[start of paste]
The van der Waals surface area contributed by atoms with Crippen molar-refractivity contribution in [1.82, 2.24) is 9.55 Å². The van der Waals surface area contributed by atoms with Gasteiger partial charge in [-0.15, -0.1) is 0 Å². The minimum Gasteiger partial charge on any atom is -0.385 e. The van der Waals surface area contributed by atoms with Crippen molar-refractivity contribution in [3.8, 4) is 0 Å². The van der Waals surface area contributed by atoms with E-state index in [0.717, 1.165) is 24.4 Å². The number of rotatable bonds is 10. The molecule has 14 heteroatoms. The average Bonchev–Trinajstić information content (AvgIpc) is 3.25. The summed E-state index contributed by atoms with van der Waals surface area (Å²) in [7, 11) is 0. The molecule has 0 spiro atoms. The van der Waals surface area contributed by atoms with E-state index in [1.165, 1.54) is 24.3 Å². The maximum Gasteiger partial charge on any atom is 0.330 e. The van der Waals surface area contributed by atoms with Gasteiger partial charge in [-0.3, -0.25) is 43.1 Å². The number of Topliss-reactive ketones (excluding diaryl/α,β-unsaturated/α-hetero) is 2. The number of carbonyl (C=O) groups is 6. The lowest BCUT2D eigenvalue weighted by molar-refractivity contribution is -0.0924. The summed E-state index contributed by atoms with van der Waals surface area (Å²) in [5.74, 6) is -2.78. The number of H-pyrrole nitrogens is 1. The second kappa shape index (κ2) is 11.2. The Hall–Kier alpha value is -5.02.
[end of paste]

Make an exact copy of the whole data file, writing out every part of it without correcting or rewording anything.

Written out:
The van der Waals surface area contributed by atoms with Crippen molar-refractivity contribution in [1.82, 2.24) is 9.55 Å². The van der Waals surface area contributed by atoms with Gasteiger partial charge in [-0.15, -0.1) is 0 Å². The minimum Gasteiger partial charge on any atom is -0.385 e. The van der Waals surface area contributed by atoms with Crippen molar-refractivity contribution in [3.8, 4) is 0 Å². The van der Waals surface area contributed by atoms with E-state index in [0.717, 1.165) is 24.4 Å². The number of rotatable bonds is 10. The molecule has 14 heteroatoms. The average Bonchev–Trinajstić information content (AvgIpc) is 3.25. The summed E-state index contributed by atoms with van der Waals surface area (Å²) in [7, 11) is 0. The molecule has 0 spiro atoms. The van der Waals surface area contributed by atoms with E-state index in [1.165, 1.54) is 24.3 Å². The maximum Gasteiger partial charge on any atom is 0.330 e. The van der Waals surface area contributed by atoms with Gasteiger partial charge in [-0.3, -0.25) is 43.1 Å². The number of Topliss-reactive ketones (excluding diaryl/α,β-unsaturated/α-hetero) is 2. The number of carbonyl (C=O) groups is 6. The lowest BCUT2D eigenvalue weighted by molar-refractivity contribution is -0.0924. The summed E-state index contributed by atoms with van der Waals surface area (Å²) in [5.74, 6) is -2.78. The number of H-pyrrole nitrogens is 1. The second kappa shape index (κ2) is 11.2. The Hall–Kier alpha value is -5.02.